The Arctic area has great business potential, but also many issues yet to be solved. The Arctic of the Future: Strategic Pursuit or Great Power Miscalculation? event gathered international professionals to discuss Arctic matters last week in Washington D.C. We had the honor to talk with Tero Vauraste, CEO of Arctia Ltd. and chairman of the Arctic Economic Council and find out more about the problems and possibilities the Arctic region is facing.
You visit Washington D.C. quite regularly. What brings you here this time?
I'm here for two days and my program has been scheduled around the CSIS Arctic event. The objective was to bring some messages, such as assessments on the development of Arctic shipping, and report on the current work of the Arctic Economic Council. Now there are other topics coming up, such as icebreaking cooperation with the United States, something we've worked on for a long time.
You're also the chairman of the Arctic Economic Council at the moment. Has there been anything surprising during the chairmanship, and what kinds of plans do you have for the forthcoming year?
There have not been real surprises, but rather challenges with Arctic trade, such as protectionism in the United States, the impacts of sanctions to trade in the Arctic, as well as questions on steel and aluminum tariffs. Also current U.S.-China trade relations have surely had effects too. Market access, one of our main themes in the Arctic Economic Council, is closely linked to this.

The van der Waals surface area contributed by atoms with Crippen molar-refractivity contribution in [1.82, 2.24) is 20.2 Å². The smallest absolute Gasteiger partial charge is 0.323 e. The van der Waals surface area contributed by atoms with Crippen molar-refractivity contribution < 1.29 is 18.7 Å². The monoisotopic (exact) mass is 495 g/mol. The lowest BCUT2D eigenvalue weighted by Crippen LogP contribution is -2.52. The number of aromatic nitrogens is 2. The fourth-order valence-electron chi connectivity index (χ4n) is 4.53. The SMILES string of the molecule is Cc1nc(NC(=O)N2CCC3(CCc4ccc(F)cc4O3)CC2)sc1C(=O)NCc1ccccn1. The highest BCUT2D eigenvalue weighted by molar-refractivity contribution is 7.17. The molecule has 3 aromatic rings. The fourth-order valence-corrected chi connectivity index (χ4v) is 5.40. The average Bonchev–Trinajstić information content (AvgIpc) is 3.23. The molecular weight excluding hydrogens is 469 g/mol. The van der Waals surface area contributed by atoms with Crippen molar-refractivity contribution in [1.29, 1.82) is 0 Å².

However, on the bright side, there have been advances on cable projects and the Arctic rail route in Finland. So in my opinion, there's great buzz in Finland to further these big Arctic projects.
Otherwise in the Arctic Economic Council, we're currently working on collecting more members outside the Arctic region, and it's been successful so far to broaden cooperation.
You've talked a lot about free trade needs of the Arctic region. Are obstacles you just mentioned the most difficult ones?
Yes. The importance of free trade in the Arctic starts with the accessibility of the best technologies and services. But discussing a bit more broadly, the structure of trade in the Arctic is problematic because there are so many valid regulations: Russian, EU’s, European countries’ that are not the EU members, and the NAFTA region. In addition, Greenland is as its own region. So areas are very complex to start with. Unfortunately this topic is very relevant at the moment.
What would be the best way to solve these issues?
The problems originate from the progress of international relations and trade policy, so as the WTO is a bit weak at the moment, I would highlight the EU's role with this. When Finland will take a leading role as a chair of the EU, these issues should be highlighted.
Arctic issues might feel distant to Americans. What would you like to tell them about the opportunities there?
When talking about Alaska or even more northern regions, maybe Americans haven't recognized the full potential of those regions. So that's the message I would leave.
You're also the CEO of Arctia Ltd. Now that the US has started the polar icebreaker acquisition process, do you have any messages to the US about these icebreakers?
The main message is that you can get the whole production chain of icebreaking from Finland and Finnish companies; starting from research to design and building, operating and full life-cycle maintenance services. It's cost-effective in comparison to the way they are built here.
I would also like to reinforce international cooperation. Since Finland is the chair of the Arctic Council, maybe we could work on for having an icebreaking and S&R (search and rescue) agreement. Even if it isn't finalized during Finland's term, at least we could initiate it.
Read more about Arctic Finland: https://www.arcticfinland.fi/EN